Thursday, August 26, 2010

The world's most successful pirates don't live in Somalia

Somali pirates are getting a lot of press, but the world's most successful pirates are not working off the east coast of Africa.  They are sailing the waters of Southeast Asian countries. In fact, during the first half of 2010 the east coast of Africa accounted for only 29 successful attacks, compared to 39 successful attacks in the waters of ASEAN countries and China.  Moreover, attacks by pirates around Indonesia, the Malacca Straights, Malaysia, Philippines, the Singapore Straights, and the South China Sea have a far greater chance of success than attacks occurring near Africa.  Just over a year ago, Malcolm Robertson, an Englishman sailing with his wife off the coast of Thailand, was reportedly killed and  thrown overboard by pirates.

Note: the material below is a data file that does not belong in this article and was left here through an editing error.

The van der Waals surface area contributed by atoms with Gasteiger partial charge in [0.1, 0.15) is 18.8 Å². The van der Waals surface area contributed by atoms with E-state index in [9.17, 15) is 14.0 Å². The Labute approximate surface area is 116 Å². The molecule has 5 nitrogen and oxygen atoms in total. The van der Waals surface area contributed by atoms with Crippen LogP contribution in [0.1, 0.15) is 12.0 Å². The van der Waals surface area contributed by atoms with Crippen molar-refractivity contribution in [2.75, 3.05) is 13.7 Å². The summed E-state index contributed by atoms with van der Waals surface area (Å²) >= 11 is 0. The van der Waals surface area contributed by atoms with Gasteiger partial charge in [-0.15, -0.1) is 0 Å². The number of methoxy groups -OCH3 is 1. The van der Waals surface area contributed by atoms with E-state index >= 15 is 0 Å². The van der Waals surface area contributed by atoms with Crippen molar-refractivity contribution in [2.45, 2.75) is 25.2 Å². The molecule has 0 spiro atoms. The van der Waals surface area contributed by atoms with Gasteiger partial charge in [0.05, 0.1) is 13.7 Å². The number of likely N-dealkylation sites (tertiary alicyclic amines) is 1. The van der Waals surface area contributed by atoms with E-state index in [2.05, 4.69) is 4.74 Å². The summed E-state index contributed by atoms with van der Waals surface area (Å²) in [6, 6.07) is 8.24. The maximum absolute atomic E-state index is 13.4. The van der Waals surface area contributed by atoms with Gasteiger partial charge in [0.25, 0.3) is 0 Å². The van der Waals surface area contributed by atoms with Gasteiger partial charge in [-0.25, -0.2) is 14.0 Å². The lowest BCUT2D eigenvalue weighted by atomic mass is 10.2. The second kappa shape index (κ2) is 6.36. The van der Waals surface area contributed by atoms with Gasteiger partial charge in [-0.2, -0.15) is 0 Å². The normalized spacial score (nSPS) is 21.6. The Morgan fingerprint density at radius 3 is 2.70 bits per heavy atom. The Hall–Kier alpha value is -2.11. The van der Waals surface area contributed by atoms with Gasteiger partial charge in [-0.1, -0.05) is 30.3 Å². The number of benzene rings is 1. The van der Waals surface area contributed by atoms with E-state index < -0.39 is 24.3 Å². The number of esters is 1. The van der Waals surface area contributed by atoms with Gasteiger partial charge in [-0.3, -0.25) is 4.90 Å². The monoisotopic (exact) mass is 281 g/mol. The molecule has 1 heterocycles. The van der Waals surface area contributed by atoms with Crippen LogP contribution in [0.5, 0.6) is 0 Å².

Nevertheless, Thailand has announced that it will be spending over $8 million to help fight pirates off the coast of Somalia:
A 371-member Thai naval fleet will begin its 98-day-long anti-piracy mission in the waters off Somalia in September, reports said.

Thai government spokesman Supachai Jaisamut said the Cabinet on Monday approved a decision to allocate 270 million baht ($8.4 million) for the purpose. "Thai boats, too, were hijacked many times," he told reporters.
It's tempting to suggest that the Royal Thai Navy should be patroling waters closer to home.    But on second thought, what they're planning to do is probably for the best:  with the Thai fleet off to Africa, any Rohingya boat refugees will now have a fighting chance of survival.

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